I broke the bank when I found a 2nd hand laptop with integrated RTX3070. The expected speedup could be around 2000 ! That brings the w32 computation in the 6 months ballpark.
Already, going from a 2nd Ger. 2-core/4-thread i7-2620M to a 10th gen i7-10750H with 6 cores that can run even faster, this is a huge improvement. Having 12 threads at my disposal directly triples my usual throughput.
Unfortunately the RAM didn't scale so well, I'm still stuck to 16GB but it is claimed to be upgradeable well beyond that. When I have money. And DDR4 should be a bit faster than DDR3.
The dual SSD in RAID-0 is a nice and welcome touch. This will help a LOT for FPGA synthesis. The 12MB L3 cache will also help on that application.
The king of the show, though, is the onboard RTX 3070 with 8GB of dedicated GDDR6. Its power totally dwarves everything else in my proximity, in a sleek laptop format...
The 5888 CUDA cores run at 1.7GHz, letting me expect a peak 10 tera adds per second. That's about 2^43/s. For comparison, the bidirectional scan can compute 630M loops per second, in the order of 2^29. That's a jump of 2^14, though I have no working code at the moment but it gives a good idea of the insane speedup.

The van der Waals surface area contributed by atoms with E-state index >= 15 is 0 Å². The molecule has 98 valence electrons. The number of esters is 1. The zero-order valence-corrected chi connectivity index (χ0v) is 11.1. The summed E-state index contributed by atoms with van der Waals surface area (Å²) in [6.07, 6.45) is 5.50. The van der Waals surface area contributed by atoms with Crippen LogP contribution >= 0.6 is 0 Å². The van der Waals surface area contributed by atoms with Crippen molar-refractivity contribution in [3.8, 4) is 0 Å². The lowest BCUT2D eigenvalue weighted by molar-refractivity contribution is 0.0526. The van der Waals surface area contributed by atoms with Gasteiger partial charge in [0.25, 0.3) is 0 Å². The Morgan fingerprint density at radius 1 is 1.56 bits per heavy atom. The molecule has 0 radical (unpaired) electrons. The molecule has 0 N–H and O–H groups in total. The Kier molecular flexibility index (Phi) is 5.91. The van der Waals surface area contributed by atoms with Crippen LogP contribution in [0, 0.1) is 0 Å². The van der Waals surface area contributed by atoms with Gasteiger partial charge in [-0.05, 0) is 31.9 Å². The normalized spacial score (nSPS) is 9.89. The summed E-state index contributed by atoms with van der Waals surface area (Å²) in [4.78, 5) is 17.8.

From there, I don't see how I'll be able to get even better performance. To even double that, I'd have to buy another similar system. That's not interesting. Maybe rent a bitcoin mining rig or something like that. But for now, this totally blows the other approaches and I'm going to shelf the FPGA and RPi projects for now. The PolarFire FPGA is at least 10 times slower and could swallow w26 in maybe 6 hours, while the RTX will be finished in 20 to 30 minutes.
The most significant factor for performance will be the efficiency of the code. I'll have to dig into the CUDA specs and tools. That will make the difference between 2 and 3 months of computation.
The problem will be the operating system. I don't know if/how I'll be able to dual-boot it. I need the W10 to run the FPGA/EDA tools but I also need a bare Linux for the rest.